Seasonal Affective Disorders
Seasons change, and so can your moods!
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Have you ever wondered why you feel good when the season is nice and bright outside and sad in winter? Adults and children may have periods related to the season when they are not feeling the way they usually do. Learn if the seasons are affecting your moods. Suppose you, or someone you know, feel “down” when the days get shorter in the fall and winter (also called “winter blues”) and begin to feel better in the spring, with longer daylight hours. In that case, you may be affected by seasonal affective moods. Significant changes in your mood and behavior whenever the seasons change, you may be suffering from seasonal affective disorder (SAD), a type of depression. Mood changes by the seasons can range from mild to severe. Learn risk factors, causes, and tips to alleviate the effects of the seasons on your moods. In most cases, SAD symptoms start in the late fall or early winter and go away during the spring and summer; this is known as winter-pattern SAD or winter depression. Some people may experience depressive episodes during the spring and summer months; this is called summer-pattern SAD or summer depression and is less common.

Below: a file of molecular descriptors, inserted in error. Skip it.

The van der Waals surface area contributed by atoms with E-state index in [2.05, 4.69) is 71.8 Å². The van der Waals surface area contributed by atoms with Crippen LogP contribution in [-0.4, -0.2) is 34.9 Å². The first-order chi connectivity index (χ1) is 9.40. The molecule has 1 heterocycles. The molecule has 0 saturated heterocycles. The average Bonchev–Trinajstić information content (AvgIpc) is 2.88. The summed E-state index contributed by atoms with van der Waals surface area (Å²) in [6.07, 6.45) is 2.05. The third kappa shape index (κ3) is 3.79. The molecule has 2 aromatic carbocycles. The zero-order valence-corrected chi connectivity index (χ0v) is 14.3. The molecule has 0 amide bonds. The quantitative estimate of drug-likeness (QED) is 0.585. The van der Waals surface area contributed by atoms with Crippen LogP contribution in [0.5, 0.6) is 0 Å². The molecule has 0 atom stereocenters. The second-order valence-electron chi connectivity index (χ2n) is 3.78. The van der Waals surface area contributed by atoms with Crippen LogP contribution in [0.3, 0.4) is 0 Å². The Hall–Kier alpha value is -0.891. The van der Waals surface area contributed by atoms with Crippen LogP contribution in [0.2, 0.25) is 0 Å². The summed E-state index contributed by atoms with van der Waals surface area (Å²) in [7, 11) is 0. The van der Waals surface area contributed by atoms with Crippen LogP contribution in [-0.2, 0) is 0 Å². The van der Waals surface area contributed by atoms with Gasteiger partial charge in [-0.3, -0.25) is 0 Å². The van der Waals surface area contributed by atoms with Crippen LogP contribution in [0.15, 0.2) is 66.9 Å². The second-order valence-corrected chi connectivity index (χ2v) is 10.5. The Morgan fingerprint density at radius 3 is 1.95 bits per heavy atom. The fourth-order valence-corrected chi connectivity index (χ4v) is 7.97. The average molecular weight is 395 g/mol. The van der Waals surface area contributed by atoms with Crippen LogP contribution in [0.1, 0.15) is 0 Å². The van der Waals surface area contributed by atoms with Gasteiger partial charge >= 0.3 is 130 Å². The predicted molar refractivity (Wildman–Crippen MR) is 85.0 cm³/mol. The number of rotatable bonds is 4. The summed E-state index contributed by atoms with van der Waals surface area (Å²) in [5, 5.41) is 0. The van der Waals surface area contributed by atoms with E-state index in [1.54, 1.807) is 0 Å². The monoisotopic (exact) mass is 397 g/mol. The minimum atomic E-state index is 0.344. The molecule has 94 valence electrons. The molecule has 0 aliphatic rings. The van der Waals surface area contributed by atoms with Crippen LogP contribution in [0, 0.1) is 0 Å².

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Our content and Webinars are from the perspective of one who lives and worships with a diagnosed psychiatric disability in recovery and does not replace, nor attempt to replace, professional counseling services.